The 2010 Bribery Act
The UK Bribery Act 2011 came into force on 1st July 2011. It applies to all UK incorporated entities and UK registered partnerships as well as any overseas entity carrying on business in the UK. It is designed to replace various pieces of outdated anti-bribery legislation and to bring the uk into line with the Organisation for Economic Co-operation (OECD) Anti-Bribery convention…
The UK Bribery Act 2011 came in to force on 1st July 2011. It applies to all UK incorporated entities and UK registered partnerships as well as any overseas entity carrying on business in the UK. It is designed to replace various pieces of out dated anti-bribery legislation and to bring the UK into line with the Organisation for Economic Co-operation and Development (OECD) Anti-Bribery convention.
What is Bribery?
The Act defines Bribery as: the giving, offering or promising and/or receiving, requesting or accepting of money, gifts or other inducements to do something dishonest, illegal or in breach of trust in the course of a business. Bribery can include:
2. Entertainment or tickets to events, particularly where these are not hosted by the giver
3. Commission or gifts …if these are too generous, induce improper behaviour or are intended to bribe someone else in order to obtain or retain business.
“Too generous” gifts or hospitality would be those out of line with usual practice in an equivalent commercial situation. The level of any commission payment also needs to reflect services provided. Bribery does not need to be intentional for it to be illegal.
What Offences are covered by the Act
There are 4 main offences:
1. Offering, promising or giving a bribe to another person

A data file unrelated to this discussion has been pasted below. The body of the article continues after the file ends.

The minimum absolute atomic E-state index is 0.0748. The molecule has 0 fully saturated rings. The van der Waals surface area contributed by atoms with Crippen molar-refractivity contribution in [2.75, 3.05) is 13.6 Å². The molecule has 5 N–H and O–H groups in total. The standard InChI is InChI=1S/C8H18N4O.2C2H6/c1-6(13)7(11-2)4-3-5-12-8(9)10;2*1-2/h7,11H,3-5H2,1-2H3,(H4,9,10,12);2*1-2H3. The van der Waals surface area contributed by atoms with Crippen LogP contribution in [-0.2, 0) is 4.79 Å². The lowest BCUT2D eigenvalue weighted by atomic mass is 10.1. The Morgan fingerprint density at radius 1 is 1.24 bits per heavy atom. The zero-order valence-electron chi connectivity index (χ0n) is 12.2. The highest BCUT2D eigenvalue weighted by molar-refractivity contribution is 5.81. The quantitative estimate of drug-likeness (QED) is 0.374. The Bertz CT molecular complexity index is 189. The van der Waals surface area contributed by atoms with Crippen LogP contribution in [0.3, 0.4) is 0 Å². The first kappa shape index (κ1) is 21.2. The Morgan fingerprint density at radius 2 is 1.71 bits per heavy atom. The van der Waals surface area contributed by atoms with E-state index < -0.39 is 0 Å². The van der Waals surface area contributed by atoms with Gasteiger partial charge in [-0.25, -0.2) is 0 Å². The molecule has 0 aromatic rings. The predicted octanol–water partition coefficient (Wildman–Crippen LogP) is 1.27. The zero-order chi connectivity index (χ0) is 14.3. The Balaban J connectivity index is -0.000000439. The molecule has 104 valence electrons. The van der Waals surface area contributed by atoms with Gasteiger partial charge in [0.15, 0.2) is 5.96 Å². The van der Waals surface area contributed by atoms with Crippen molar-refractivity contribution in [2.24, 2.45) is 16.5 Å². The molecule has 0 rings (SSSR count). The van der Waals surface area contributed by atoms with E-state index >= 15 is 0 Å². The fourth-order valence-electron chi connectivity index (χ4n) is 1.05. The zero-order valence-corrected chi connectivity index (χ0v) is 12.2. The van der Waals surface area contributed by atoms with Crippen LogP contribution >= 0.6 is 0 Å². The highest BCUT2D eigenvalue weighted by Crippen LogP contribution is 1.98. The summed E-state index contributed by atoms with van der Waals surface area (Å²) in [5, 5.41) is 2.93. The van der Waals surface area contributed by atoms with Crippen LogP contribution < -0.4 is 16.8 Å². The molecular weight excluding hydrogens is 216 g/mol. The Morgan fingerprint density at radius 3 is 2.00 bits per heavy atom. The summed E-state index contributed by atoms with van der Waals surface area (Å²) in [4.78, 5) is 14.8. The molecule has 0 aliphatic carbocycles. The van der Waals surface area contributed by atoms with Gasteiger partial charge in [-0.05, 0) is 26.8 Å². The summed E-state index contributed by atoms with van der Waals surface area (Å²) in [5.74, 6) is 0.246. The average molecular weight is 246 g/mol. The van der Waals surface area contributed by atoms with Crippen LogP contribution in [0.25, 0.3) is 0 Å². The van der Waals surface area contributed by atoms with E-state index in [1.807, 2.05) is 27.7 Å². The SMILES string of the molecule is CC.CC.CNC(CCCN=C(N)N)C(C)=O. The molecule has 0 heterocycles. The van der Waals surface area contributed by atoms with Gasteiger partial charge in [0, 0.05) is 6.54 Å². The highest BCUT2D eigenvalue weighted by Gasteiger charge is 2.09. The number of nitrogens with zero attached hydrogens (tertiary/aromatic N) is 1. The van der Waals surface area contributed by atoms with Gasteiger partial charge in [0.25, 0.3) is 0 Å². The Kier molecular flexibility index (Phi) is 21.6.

2. Requesting, agreeing to receive or accepting a bribe from another person
3. Bribing a foreign public official
4. A corporate offence of failing to prevent bribery
Offences 1-3 are punishable by up to 10 years imprisonment while 4 could attract unlimited fines, damage to reputation, disqualification of directors and company disbarment.
How to minimise risk to your organisation:
There is a defence for an organisation to prove it had „adequate procedures‟ in place to prevent persons associated with it from bribing. The Secretary of State is required by the Act to provide guidance on „adequate procedures‟. This draft guidance was issued in September 2010 for an eight week consultation period. It is based on the following. “Six Principles for Bribery Prevention‟.
- Risk Assessment – regular and comprehensive assessment of the nature and extent of bribery risks to which the company is exposed.
- Top Level Commitment – top level management commitment to establishing a no-bribery culture and communicating anti-bribery policies to all levels of management, staff and external suppliers.
- Due Diligence – due diligence policies covering all external contract parties in all markets including the implementation of reciprocal anti-bribery agreements.
- Clear, Practical and Accessible Policies and Procedures – appropriate policies and procedures to prevent bribery being committed on a company‟s behalf, which apply to all people and entities over which a business has effective control.
- Effective Implementation – policies which are embedded within the business and reflect the particular bribery risks it faces.
- Monitoring and Review – mechanisms to ensure compliance and deal with issues, and which are updated when appropriate.
- You can find out more information about the legislation on the ministry of Justice‟s website